Americans say medical costs in retirement are their biggest financial concern, yet most have not factored those expenses into their plans.» Read More
Some play the grandparent, some claim to cure illnesses that conventional medicine can’t. Others offer ways to make a quick buck to augment your savings.
Financial reform proposals for Social Security are in two major deficit reduction packages, as well as on a number of mental lists of major players.
Unfortunately, many people decide to retire without really thinking through the decision, and that can have dire circumstances.
Among the fires that President Obama must fight immediately in his second term, Social Security reform isn’t in the mix. But if the president studies past administrations — and aims to enhance his legacy, as presidents do — Social Security may well rise to the top.
For years, Americans found a lot to dislike about annuities, calling them complicated and expensive. Though some experts say not that much has changed about the insurance product, fundamental changes in the average American's financial outlook have given new life to annuities.
State securities administrators listed four new types of fraud among their annual list of investor threats, including crowdfunding scams and gold-related ripoffs.
From collecting Social Security too soon or having too much of your nest egg in bonds, these mistakes can take a bite out of your standard of living.
With medical costs rising, more retirees are choosing supplemental insurance to augment what Medicare doesn't cover. Here's how to shop for additional insurance, sometimes called Medigap.
Rising costs — and the fear of being left bankrupt by medical bills — are why more retirees are selecting supplemental insurance for what Medicare doesn’t cover. Is Medigap right for you?
As Americans live longer, debilitating diseases such as Parkinson’s and Alzheimer’s are rising, making the need for long-term care vital. Who should buy long-term care insurance and when?
As Americans live longer, long-term care insurance is gaining in popularity as a way to offset costs associated with retirement. Would you buy the insurance, or rather save money on your own?
According to AARP, 78 million baby boomers are reaching retirement age. Read ahead to learn about the niche retirement communities serving the needs of silver-haired boomers.
Shying away from big resort-like senior communities, baby boomers are picking centrally-located senior neighborhoods that offer affordable housing with access to thriving community centers.
More baby boomers are gravitating to centrally located senior neighborhoods that offer affordable housing with access to thriving main streets, downtown areas and more.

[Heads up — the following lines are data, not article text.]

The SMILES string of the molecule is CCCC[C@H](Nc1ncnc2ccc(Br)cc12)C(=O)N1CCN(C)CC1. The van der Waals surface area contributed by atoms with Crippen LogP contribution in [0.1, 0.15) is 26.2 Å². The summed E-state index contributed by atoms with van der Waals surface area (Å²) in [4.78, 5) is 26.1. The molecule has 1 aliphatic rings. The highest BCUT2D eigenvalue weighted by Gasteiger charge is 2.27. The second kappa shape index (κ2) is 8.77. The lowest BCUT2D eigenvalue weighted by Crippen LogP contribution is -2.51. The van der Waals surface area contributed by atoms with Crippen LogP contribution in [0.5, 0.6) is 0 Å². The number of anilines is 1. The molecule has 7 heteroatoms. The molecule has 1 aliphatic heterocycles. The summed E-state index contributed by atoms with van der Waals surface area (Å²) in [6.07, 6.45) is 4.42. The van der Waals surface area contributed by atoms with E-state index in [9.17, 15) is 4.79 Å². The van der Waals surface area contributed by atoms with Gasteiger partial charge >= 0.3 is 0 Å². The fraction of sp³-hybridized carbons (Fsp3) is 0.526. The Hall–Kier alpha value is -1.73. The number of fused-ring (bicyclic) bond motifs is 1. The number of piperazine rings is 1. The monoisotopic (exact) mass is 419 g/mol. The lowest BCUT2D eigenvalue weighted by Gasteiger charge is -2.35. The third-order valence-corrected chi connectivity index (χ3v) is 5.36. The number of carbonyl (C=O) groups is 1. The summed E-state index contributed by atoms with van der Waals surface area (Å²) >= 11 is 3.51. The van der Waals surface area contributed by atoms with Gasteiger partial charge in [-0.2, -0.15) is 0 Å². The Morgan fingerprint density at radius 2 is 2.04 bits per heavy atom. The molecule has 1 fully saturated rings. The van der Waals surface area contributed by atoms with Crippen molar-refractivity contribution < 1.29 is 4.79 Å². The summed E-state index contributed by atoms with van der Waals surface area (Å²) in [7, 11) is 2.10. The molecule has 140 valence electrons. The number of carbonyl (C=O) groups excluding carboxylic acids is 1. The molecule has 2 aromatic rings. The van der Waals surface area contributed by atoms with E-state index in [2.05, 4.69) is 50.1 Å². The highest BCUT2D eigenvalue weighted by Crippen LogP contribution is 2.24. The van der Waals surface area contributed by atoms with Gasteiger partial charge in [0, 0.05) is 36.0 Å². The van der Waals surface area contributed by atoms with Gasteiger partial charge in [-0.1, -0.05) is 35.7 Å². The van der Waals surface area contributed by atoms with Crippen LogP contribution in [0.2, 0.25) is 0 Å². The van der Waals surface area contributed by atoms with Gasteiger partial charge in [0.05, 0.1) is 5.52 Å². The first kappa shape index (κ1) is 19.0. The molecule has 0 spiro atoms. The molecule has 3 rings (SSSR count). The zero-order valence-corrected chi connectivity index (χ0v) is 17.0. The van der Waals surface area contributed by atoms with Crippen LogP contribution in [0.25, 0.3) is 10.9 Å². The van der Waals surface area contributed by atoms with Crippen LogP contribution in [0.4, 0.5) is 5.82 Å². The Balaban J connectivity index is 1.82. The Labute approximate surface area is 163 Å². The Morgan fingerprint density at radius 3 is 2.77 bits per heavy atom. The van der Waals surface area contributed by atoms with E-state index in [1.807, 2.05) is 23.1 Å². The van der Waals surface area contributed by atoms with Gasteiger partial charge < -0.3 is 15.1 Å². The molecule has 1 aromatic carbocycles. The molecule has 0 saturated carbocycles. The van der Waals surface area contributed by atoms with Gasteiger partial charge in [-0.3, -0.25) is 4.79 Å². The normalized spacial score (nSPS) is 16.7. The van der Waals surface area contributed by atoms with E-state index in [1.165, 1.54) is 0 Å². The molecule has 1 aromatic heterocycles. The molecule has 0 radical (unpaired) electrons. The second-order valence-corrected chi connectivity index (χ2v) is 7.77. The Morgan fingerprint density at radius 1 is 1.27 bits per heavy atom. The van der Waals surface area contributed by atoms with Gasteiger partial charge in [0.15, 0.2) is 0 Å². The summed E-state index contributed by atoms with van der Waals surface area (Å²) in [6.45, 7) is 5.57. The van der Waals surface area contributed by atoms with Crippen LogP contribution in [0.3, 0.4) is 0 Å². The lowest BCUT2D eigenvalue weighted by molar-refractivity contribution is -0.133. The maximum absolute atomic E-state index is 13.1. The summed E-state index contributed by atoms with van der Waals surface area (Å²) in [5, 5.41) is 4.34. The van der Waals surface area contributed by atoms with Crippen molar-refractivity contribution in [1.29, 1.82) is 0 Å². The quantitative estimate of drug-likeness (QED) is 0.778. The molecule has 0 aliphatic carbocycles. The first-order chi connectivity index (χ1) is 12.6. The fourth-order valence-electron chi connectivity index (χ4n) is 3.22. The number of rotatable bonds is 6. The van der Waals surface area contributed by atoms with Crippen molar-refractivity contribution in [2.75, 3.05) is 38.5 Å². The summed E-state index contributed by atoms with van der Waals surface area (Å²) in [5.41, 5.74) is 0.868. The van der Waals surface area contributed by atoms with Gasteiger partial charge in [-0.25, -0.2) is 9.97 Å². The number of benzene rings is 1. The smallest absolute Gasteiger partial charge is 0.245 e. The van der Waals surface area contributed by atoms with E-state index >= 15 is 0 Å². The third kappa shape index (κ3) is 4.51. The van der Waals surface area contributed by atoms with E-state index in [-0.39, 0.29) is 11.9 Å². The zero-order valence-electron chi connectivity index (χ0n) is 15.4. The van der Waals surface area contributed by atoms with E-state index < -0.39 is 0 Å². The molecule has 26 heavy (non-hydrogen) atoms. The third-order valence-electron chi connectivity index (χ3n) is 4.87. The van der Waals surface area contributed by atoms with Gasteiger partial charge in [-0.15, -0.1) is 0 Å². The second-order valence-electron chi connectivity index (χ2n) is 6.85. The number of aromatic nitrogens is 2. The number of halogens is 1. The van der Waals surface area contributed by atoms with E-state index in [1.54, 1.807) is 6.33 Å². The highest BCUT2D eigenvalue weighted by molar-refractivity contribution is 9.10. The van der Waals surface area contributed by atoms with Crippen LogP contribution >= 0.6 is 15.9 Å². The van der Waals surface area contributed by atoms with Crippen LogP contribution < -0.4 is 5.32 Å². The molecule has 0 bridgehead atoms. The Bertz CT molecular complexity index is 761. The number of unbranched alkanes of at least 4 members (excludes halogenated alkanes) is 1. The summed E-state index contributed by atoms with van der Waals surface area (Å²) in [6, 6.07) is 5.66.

For baby boomers, helping aging parents can be overwhelming. Experts offer tips on navigating affordable options, including in-home care and new "granny pods."
Assisting aging parents can be overwhelming and scary. Experts offer suggestions on navigating affordable options beyond nursing homes and assisted living centers. What have you done?
The stock market meltdown that accompanied the financial crisis of 2008-2009 took a big bite out of Americans' retirement savings, forcing some to delay their retirement dreams.
A new study finds that a top concern for both wealth parents and their kids was the impact of wealth on their relationships.
With residential real estate prices still historically low in traditionally alluring retirement spots, baby boomers have been shifting their investment capital from the stock market to a second home.
From academics to athletics to the arts, theme-based communities are drawing retirees who want to share more than the beach, bingo and breakfast buffets.
What gifts to buy, how to find deals, and who will profit from all this spending.
The nexus of technology -- cloud, social, mobile and data -- are transforming user behaviors and creating new businesses.
Advisors say it's time to get serious about year-end financial plans, like taxes and portfolio re-balancing.
Millennials are out of touch with their financial reality, a report shows, and most still rely on their parents.
CNBC's Sharon Epperson reports on the disconnect between how optimistic millennials are about their financial future and achieving their goals.
About 53 million Americans are doing freelance work. And their ranks are growing.